Time is a thief that comes in the night and robs us. Even the bravest and the best of us.
That’s the thought that raced through my mind as I looked at 30 World War II veterans gathered the other day at Sea-Tac Airport.
They are the last of a great, dying generation, and they had come to remind themselves that there are some things that cannot be stolen by the thief, things that can never be touched. Even by time.
Dale Nakken is a soft-spoken man of 88 years. He was a Navy man during the war, serving in a PT boat squadron. His kindly eyes looked right into my own, “I’m 88-years-old and I’m at the end of my journey,” he said, “and this is one more honor that I’m receiving from our people.”
They are called Honor Flights, put on by thankful souls to celebrate World War II vets while we still can. There are non-profit Honor Flight chapters all over the country, granting, as they call it, “one last mission.” This mission would take our Puget Sound vets to Washington, D.C. to visit the World War II Memorial and Arlington Cemetery.
Eighty-eight-year old Ted Gary smiled when I asked him what he thought of the old soldiers, sailors, airmen and Marines waiting for their flight.
“I look at all these old guys,” he said, “and then I realize I’m one of them!”
This would be the first ever Honor Flight for Puget Sound veterans.
Al Linse, a B-24 pilot over Germany 70 years ago, looked around and smiled, “I think it’s wonderful that we’re all here,” he said, “and I think it’s wonderful for these people to do this.”
As the group slowly shuffled towards the Southwest gate, some in wheelchairs, a voice rang out, “Somebody left their cane at security!”
It’s not an easy thing to fly 30 senior citizens across the country.
They were a stoic lot, with nothing left to prove to anyone, on their way to Washington, D.C. for some unfinished business.
Guy Halverson, a radar technician in the South Pacific, talked about what he thought it would be like. “It’ll be a very solemn ceremony but it’s something I want to do… before I cash in my chips, you know!” And then he laughed.
Boarding the plane, Hilmer Swanson, tall and dapper at 90, summed up his fellow travelers. “They’ve been there… they’ve done that… they’re a band of brothers.”
The first thing that happened when they landed in Baltimore was a big kiss. An attractive flight attendant planted a smooch right on the cheek of 89-year old Pearl Harbor survivor Henry Richmond. He was stunned for a moment, then proclaimed it, “the highlight of the whole trip!”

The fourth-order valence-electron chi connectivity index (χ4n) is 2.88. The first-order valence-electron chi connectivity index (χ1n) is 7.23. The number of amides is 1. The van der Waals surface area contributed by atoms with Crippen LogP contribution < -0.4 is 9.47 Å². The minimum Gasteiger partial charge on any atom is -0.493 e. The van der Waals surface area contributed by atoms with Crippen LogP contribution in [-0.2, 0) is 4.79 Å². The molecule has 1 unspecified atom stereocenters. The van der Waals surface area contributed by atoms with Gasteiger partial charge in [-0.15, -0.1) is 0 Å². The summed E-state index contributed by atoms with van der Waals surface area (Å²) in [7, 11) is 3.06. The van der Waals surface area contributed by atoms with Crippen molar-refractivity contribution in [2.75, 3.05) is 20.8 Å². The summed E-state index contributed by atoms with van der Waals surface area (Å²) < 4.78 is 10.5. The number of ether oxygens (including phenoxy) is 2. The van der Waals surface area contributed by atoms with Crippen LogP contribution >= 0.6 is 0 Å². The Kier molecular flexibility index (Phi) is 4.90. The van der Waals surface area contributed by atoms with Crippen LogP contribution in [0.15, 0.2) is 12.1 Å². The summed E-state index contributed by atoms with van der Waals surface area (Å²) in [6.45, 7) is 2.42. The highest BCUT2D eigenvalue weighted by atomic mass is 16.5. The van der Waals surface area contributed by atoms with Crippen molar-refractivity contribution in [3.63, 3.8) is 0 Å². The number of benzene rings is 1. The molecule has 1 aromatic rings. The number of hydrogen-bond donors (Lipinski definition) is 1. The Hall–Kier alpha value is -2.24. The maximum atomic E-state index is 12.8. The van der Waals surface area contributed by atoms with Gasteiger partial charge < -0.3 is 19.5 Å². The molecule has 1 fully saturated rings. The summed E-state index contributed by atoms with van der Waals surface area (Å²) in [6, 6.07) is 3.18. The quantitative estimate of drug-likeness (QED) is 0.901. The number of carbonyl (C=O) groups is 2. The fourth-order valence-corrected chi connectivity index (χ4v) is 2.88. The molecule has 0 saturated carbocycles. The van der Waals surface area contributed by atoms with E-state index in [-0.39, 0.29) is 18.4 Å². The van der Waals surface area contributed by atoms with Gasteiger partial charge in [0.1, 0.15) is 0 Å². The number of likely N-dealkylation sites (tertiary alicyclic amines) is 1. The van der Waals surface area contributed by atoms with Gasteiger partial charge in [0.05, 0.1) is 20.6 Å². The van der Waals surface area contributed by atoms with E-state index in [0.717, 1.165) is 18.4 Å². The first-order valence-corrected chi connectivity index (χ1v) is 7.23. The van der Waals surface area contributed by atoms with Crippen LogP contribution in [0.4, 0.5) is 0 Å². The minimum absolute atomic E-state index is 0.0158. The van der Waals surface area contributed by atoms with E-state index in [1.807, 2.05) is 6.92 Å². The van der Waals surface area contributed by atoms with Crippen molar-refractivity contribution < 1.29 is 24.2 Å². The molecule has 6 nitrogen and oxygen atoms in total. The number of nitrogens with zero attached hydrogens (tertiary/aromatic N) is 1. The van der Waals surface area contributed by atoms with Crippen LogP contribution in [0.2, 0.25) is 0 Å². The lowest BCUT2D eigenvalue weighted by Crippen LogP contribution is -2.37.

Each and every veteran was greeted by cheers and applause as they got off the plane and walked through the concourse.
Some were amazed, others grinned ear to ear as they walked past well-wishers holding signs, offering their hugs and their thanks.
A woman holding little American flags asked Harold Wanamaker to pose for a picture.
Paul Justice, known as Pee Wee since his days in the Marines, got a big hug in his wheelchair. “Thank you SO MUCH!” the woman said.
It was a wonderful welcome. But the wonder of this trip was only beginning.
Once they’d checked into the hotel, a few of them sat in the lobby and traded stories. Some had old photos to share. What a privilege it was to listen in to this group of men!
I spoke to Bill Shape, a Navy Medic who said, “It’s really good to talk to some of these people because next year they may not be here. And I may not be here either.” He smiled as he said it, and I asked him, “How can you be so cheerful about that?”
He shrugged his shoulders, “What can i do about it? It’s inevitable. So why worry about it?”
The next morning they loaded up into a bus and followed as escort of flag carrying Harleys towards Washington, D.C.
The first stop was Arlington Cemetery.
There was silence on the bus as it passed thousands and thousand of white markers. I heard Otto Rosenthall say quietly, “I came back. But every one of them is someone who didn’t make it.”
I didn’t have to ask anyone else what they were thinking. I KNEW what they were thinking.
“There but for the grace of God…”
In a group they watched the changing of the guard at the Tomb of the Unknown Soldier. The clicking of the soldier’s boots, the handling of the rifle, the quiet dignity… they took it all in in silence.
When Dale Nakken was finally able to speak he whispered, “It’s moving. It’s really moving. But you’ve gotta be proud of your country and this young man standing like that. You gotta be proud.” His eyes were wet when he said it. Maybe it was just the wind.
The government was shut down that week, and when the bus pulled up close to the World War II Memorial, there was a protest in progress at on the National Mall.
Thousands of people, mostly military veterans themselves, were protesting the shut-down, and when they saw the bus unloading World War II vets, they flocked over to greet them.